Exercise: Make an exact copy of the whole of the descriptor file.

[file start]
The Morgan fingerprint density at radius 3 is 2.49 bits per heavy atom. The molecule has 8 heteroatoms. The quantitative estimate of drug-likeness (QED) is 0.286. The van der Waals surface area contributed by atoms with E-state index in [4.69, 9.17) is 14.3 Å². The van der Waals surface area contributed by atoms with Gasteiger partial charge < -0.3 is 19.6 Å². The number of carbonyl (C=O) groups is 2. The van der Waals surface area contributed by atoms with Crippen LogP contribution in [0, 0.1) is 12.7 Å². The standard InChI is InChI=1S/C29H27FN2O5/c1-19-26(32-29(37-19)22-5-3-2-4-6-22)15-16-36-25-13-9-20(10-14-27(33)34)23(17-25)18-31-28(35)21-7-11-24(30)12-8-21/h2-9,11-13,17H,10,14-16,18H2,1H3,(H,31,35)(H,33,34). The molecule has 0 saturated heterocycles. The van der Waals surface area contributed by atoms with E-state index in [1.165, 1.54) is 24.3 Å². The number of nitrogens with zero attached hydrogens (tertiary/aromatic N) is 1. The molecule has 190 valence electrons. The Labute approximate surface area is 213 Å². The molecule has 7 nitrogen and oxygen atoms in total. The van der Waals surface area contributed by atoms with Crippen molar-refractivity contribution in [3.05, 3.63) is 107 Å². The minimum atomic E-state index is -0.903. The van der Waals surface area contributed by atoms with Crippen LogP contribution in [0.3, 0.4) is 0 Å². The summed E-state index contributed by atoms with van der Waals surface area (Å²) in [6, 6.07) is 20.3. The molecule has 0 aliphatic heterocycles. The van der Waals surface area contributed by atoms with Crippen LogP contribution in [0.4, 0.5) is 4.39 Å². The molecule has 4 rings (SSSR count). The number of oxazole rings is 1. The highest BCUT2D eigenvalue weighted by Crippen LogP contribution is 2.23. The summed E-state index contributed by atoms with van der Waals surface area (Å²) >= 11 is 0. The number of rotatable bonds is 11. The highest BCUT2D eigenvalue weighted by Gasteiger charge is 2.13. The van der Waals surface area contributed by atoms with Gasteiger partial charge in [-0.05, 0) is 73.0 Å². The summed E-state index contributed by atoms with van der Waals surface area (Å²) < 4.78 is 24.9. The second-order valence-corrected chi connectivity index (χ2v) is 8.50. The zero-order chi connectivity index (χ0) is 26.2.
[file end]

The Morgan fingerprint density at radius 3 is 2.49 bits per heavy atom. The molecule has 8 heteroatoms. The quantitative estimate of drug-likeness (QED) is 0.286. The van der Waals surface area contributed by atoms with E-state index in [4.69, 9.17) is 14.3 Å². The van der Waals surface area contributed by atoms with Gasteiger partial charge < -0.3 is 19.6 Å². The number of carbonyl (C=O) groups is 2. The van der Waals surface area contributed by atoms with Crippen LogP contribution in [0, 0.1) is 12.7 Å². The standard InChI is InChI=1S/C29H27FN2O5/c1-19-26(32-29(37-19)22-5-3-2-4-6-22)15-16-36-25-13-9-20(10-14-27(33)34)23(17-25)18-31-28(35)21-7-11-24(30)12-8-21/h2-9,11-13,17H,10,14-16,18H2,1H3,(H,31,35)(H,33,34). The molecule has 0 saturated heterocycles. The van der Waals surface area contributed by atoms with E-state index in [1.165, 1.54) is 24.3 Å². The number of nitrogens with zero attached hydrogens (tertiary/aromatic N) is 1. The molecule has 190 valence electrons. The Labute approximate surface area is 213 Å². The molecule has 7 nitrogen and oxygen atoms in total. The van der Waals surface area contributed by atoms with Crippen molar-refractivity contribution in [3.05, 3.63) is 107 Å². The minimum atomic E-state index is -0.903. The van der Waals surface area contributed by atoms with Crippen LogP contribution in [0.3, 0.4) is 0 Å². The summed E-state index contributed by atoms with van der Waals surface area (Å²) in [6, 6.07) is 20.3. The molecule has 0 aliphatic heterocycles. The van der Waals surface area contributed by atoms with Crippen LogP contribution in [0.4, 0.5) is 4.39 Å². The molecule has 4 rings (SSSR count). The number of oxazole rings is 1. The highest BCUT2D eigenvalue weighted by Crippen LogP contribution is 2.23. The summed E-state index contributed by atoms with van der Waals surface area (Å²) >= 11 is 0. The number of rotatable bonds is 11. The highest BCUT2D eigenvalue weighted by Gasteiger charge is 2.13. The van der Waals surface area contributed by atoms with Gasteiger partial charge in [-0.05, 0) is 73.0 Å². The summed E-state index contributed by atoms with van der Waals surface area (Å²) < 4.78 is 24.9. The second-order valence-corrected chi connectivity index (χ2v) is 8.50. The zero-order chi connectivity index (χ0) is 26.2.